Vancouver Canucks: Why Their Schedule Says They'll Win the Presidents' Trophy
Last week, fellow Canucks featured columnist John Bain wrote an article discussing the reasons why the Canucks would finish first in the West.
While I agree with Mr. Bain’s reasons for predicting Western Conference supremacy for the Canucks yet again, I’m going to take it one step further.
Not only will the Canucks win the Western Conference, but they’ll also capture their second straight Presidents' Trophy, and you don’t need to look any further than their schedule to find out why.
Currently, the Canucks are trailing the New York Rangers by a point in the overall standings, and their Stanley Cup Finals rivals from Boston are tied in points with them and have four games in hand. However, the Canucks have several scheduling advantages over these two teams and every other team that I consider to be a contender as well.
Let’s find out what these advantages are as I breakdown the schedule of every team that can contend for the Presidents' Trophy.
Who Are the Contenders?
The biggest threats to the Canucks as they continue their quest for the Presidents' Trophy in 2012 are the following teams:
- New York Rangers
You might be asking yourself about a few notable omissions from this list.
The Flyers will be without Chris Pronger for the rest of the season due to a concussion, and Sidney Crosby will likely be out of the Penguins' lineup for at least another month as he’s still feeling symptoms from his most recent concussion.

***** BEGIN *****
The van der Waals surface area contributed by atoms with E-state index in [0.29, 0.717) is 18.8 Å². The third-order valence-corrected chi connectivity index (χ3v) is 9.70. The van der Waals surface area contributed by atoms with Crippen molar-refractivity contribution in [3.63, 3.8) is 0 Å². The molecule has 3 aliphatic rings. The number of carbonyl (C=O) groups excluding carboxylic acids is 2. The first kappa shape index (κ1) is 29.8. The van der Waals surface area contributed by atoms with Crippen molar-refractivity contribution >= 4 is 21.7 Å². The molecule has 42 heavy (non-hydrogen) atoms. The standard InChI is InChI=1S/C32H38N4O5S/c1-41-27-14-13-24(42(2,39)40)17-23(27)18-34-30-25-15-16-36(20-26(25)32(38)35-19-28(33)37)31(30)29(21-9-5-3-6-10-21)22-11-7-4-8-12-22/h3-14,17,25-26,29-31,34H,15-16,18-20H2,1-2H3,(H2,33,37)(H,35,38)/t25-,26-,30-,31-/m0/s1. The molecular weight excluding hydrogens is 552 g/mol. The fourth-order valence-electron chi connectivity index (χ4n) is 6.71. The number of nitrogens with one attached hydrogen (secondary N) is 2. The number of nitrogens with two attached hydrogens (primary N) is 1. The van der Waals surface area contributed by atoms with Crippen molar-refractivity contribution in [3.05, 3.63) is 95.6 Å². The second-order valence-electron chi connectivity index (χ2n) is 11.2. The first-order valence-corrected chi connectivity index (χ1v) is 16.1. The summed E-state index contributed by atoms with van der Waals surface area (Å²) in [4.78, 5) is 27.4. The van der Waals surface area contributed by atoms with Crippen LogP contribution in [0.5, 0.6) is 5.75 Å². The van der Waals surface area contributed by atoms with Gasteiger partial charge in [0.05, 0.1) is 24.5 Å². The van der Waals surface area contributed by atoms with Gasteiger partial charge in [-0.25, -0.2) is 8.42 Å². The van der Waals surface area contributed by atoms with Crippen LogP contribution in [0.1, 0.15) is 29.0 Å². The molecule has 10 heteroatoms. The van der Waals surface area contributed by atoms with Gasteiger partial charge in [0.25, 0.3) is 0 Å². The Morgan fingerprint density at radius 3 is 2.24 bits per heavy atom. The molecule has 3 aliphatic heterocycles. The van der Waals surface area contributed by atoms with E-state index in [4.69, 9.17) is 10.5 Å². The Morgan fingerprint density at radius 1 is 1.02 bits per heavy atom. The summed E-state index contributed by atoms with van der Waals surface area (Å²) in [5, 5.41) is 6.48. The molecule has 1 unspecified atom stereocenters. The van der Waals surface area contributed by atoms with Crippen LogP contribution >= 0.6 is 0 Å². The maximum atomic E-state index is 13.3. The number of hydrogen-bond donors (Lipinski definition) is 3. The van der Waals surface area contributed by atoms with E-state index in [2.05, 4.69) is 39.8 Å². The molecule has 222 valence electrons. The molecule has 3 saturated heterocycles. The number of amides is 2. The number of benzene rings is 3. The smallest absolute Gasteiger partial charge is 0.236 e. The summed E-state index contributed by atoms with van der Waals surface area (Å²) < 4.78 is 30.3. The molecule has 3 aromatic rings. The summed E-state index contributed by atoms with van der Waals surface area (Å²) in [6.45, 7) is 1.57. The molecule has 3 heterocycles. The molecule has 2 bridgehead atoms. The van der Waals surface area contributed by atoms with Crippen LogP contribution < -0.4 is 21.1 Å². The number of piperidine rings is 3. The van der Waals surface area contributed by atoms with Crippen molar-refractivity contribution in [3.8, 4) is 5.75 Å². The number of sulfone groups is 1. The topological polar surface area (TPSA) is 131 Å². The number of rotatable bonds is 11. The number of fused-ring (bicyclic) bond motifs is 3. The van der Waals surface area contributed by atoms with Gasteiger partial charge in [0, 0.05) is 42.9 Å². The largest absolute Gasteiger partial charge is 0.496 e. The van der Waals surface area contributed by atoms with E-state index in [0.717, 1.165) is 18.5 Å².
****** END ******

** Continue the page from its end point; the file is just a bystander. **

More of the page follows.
While both teams have the depth to still be considered elite teams that will cause problems for the contenders, they won’t win the Presidents' Trophy without their best players.
As for a couple of other teams that are currently high in the standings, the Florida Panthers simply aren’t for real and will eventually relinquish their Southeast Division lead to the Washington Capitals, while the St. Louis Blues can’t expect the ridiculous goaltending from Brian Elliott to continue much longer. Both teams will make the playoffs, but they won’t come close to contending for the Presidents' Trophy.
So with the true contenders established, let’s take a look at the key components to each team’s remaining schedule.
Home Games vs. Away Games
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It's no secret that home games are much more advantageous in any sport. After all, the reason why these teams are competing for the Presidents' Trophy in the first place is so they'll have home-ice advantage throughout the playoffs.
Here's a look at how the contenders rank in terms of their percentage of home and away games remaining as of Friday, Jan 6:
1. Rangers: 24 home vs. 20 away
T2. Canucks: 22 home vs. 19 away
T2. Red Wings: 23 home vs. 20 away
T4. Blackhawks: 20 home vs. 22 away
T4. Capitals: 21 home vs. 23 away
T6. Bruins: 20 home vs. 25 away
T7. Sharks: 19 home vs. 26 away
As you can see, there isn't a huge difference between the home and away games for most teams, although the Bruins and the Sharks seem to be at the biggest disadvantage.